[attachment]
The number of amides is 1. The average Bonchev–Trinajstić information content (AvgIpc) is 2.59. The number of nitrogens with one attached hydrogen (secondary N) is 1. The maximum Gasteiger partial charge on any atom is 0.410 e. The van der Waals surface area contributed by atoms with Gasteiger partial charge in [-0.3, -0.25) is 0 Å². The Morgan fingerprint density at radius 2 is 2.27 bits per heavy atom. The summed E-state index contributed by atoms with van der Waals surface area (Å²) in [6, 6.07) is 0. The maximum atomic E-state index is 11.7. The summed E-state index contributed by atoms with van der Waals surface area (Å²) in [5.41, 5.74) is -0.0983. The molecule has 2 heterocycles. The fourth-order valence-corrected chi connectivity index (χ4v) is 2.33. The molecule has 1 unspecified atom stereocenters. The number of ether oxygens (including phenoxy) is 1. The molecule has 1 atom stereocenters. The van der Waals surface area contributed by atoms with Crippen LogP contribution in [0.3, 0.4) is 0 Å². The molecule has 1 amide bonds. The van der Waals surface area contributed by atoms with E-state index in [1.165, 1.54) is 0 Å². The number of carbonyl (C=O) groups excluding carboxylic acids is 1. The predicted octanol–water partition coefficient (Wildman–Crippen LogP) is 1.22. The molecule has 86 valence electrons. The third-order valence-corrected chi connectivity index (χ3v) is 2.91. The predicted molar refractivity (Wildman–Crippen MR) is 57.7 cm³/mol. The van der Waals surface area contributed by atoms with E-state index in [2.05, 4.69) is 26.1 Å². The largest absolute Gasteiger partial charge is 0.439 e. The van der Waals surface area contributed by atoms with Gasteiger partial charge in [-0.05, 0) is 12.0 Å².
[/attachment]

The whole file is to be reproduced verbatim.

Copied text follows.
The number of amides is 1. The average Bonchev–Trinajstić information content (AvgIpc) is 2.59. The number of nitrogens with one attached hydrogen (secondary N) is 1. The maximum Gasteiger partial charge on any atom is 0.410 e. The van der Waals surface area contributed by atoms with Gasteiger partial charge in [-0.3, -0.25) is 0 Å². The Morgan fingerprint density at radius 2 is 2.27 bits per heavy atom. The summed E-state index contributed by atoms with van der Waals surface area (Å²) in [6, 6.07) is 0. The maximum atomic E-state index is 11.7. The summed E-state index contributed by atoms with van der Waals surface area (Å²) in [5.41, 5.74) is -0.0983. The molecule has 2 heterocycles. The fourth-order valence-corrected chi connectivity index (χ4v) is 2.33. The molecule has 1 unspecified atom stereocenters. The number of ether oxygens (including phenoxy) is 1. The molecule has 1 atom stereocenters. The van der Waals surface area contributed by atoms with Crippen LogP contribution in [0.3, 0.4) is 0 Å². The molecule has 1 amide bonds. The van der Waals surface area contributed by atoms with E-state index in [1.165, 1.54) is 0 Å². The number of carbonyl (C=O) groups excluding carboxylic acids is 1. The predicted octanol–water partition coefficient (Wildman–Crippen LogP) is 1.22. The molecule has 86 valence electrons. The third-order valence-corrected chi connectivity index (χ3v) is 2.91. The predicted molar refractivity (Wildman–Crippen MR) is 57.7 cm³/mol. The van der Waals surface area contributed by atoms with E-state index in [2.05, 4.69) is 26.1 Å². The largest absolute Gasteiger partial charge is 0.439 e. The van der Waals surface area contributed by atoms with Gasteiger partial charge in [-0.05, 0) is 12.0 Å².